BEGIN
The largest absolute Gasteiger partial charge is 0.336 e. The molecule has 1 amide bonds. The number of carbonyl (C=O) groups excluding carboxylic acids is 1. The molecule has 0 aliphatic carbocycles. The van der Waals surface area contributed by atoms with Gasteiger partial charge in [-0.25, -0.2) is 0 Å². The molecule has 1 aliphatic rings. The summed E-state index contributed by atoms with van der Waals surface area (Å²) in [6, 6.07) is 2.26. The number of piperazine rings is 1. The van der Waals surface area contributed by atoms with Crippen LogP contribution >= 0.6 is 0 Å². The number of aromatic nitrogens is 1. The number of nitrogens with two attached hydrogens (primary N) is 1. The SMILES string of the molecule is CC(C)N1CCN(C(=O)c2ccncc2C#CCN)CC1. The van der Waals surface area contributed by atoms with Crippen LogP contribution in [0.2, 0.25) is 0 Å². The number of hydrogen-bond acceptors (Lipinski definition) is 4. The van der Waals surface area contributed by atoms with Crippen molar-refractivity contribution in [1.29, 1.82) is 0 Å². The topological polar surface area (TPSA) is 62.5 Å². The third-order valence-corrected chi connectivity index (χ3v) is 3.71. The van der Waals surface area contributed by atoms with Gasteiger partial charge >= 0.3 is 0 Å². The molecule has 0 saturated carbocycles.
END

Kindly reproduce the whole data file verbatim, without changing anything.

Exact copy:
The largest absolute Gasteiger partial charge is 0.336 e. The molecule has 1 amide bonds. The number of carbonyl (C=O) groups excluding carboxylic acids is 1. The molecule has 0 aliphatic carbocycles. The van der Waals surface area contributed by atoms with Gasteiger partial charge in [-0.25, -0.2) is 0 Å². The molecule has 1 aliphatic rings. The summed E-state index contributed by atoms with van der Waals surface area (Å²) in [6, 6.07) is 2.26. The number of piperazine rings is 1. The van der Waals surface area contributed by atoms with Crippen LogP contribution >= 0.6 is 0 Å². The number of aromatic nitrogens is 1. The number of nitrogens with two attached hydrogens (primary N) is 1. The SMILES string of the molecule is CC(C)N1CCN(C(=O)c2ccncc2C#CCN)CC1. The van der Waals surface area contributed by atoms with Crippen LogP contribution in [0.2, 0.25) is 0 Å². The number of hydrogen-bond acceptors (Lipinski definition) is 4. The van der Waals surface area contributed by atoms with Crippen molar-refractivity contribution in [1.29, 1.82) is 0 Å². The topological polar surface area (TPSA) is 62.5 Å². The third-order valence-corrected chi connectivity index (χ3v) is 3.71. The van der Waals surface area contributed by atoms with Gasteiger partial charge >= 0.3 is 0 Å². The molecule has 0 saturated carbocycles.